Thermal constraints on activity patterns in nectar-feeding insects


Dr P. G. Willmer, Department of Zoology, South Parks Rd, Oxford OX1 3PS.



  • 1All the insects visiting Tilia and Heracleum flowers showed diel patterns of activity, which could best be explained in terms of weather. Of the recorded parameters, solar radiation gave the best correlations with activity.
  • 2Correlations between activity and radiation depended on the size and colour of particular groups of insects; small bright species visited fully insolated flowers, (r high), while large dark forms visited early and late in the day (r low or negative).
  • 3Consequently mean reflectance and mean weight of foragers showed consistent trends through a day and predictable relations with radiation for both flowers, suggesting that thermal costs are a critical determinant of feeding times.
  • 4By contrast, the nectar reward (as sugar amounts) in flowers was poorly correlated with timing of insect visits, indicating that caloric reward is not limiting; although nectar concentration (only measurable for Tilia) did correlate reasonably well with total visitation.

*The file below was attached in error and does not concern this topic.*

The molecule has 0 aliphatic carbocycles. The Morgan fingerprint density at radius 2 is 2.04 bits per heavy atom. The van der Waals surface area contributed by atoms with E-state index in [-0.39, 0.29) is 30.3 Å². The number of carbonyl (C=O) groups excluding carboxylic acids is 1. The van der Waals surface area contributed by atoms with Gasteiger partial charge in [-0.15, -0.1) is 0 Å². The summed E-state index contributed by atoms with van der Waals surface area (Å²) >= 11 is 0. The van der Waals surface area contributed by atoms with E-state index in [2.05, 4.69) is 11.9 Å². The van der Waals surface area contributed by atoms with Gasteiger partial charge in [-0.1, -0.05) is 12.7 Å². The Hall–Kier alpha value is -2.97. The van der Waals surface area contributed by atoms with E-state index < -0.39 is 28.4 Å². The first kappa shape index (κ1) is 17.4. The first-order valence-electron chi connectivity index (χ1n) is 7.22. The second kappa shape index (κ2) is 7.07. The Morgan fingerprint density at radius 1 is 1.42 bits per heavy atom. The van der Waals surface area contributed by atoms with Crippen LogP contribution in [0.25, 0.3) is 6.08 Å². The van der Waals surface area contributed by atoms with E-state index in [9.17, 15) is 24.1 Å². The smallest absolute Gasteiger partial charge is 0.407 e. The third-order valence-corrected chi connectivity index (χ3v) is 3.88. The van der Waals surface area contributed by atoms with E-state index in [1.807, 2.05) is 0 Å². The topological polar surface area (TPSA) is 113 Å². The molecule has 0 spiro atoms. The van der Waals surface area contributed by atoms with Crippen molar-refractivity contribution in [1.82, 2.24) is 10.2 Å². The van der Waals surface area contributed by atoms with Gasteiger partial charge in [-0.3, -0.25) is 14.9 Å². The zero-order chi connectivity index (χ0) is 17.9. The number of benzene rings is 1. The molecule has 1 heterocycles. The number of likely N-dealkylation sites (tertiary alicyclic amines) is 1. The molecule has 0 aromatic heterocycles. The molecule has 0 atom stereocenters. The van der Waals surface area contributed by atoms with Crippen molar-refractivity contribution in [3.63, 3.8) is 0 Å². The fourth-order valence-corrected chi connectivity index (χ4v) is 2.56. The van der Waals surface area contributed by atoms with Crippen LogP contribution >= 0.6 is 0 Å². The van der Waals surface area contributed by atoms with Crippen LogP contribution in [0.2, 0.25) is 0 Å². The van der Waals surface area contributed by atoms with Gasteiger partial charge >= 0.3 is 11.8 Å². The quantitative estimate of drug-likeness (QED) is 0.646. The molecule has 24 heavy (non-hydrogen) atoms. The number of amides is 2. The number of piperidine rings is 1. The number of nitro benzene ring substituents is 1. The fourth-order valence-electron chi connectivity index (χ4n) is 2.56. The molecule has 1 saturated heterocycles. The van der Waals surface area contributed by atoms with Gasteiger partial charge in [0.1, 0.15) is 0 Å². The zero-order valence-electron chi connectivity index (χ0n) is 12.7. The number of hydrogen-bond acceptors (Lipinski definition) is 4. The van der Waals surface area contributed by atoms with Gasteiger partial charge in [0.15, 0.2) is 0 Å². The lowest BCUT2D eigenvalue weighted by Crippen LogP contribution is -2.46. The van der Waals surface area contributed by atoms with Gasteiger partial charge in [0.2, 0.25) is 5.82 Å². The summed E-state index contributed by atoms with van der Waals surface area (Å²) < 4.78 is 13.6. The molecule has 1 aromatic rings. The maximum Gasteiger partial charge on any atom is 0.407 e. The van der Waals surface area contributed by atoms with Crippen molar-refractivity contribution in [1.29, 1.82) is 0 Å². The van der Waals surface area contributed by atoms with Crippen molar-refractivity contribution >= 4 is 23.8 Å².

• 5The exception to this pattern was Bombus. This endothermic species visited early in the day when nectar was abundant. Thus visits correlated well with reward and negatively with radiation, showing a dependence on high rewards to offset thermoregulatory metabolic costs.
  • 6For most insects foraging appeared to be largely determined by the visitors thermal requirements and the restrictions imposed by avoidance of overheating. Nectar rewards were not critical, and nectar concentration, itself dependent upon climatic parameters, was probably only incidentally correlated with diel patterning for all but the largest (endothermic) insects.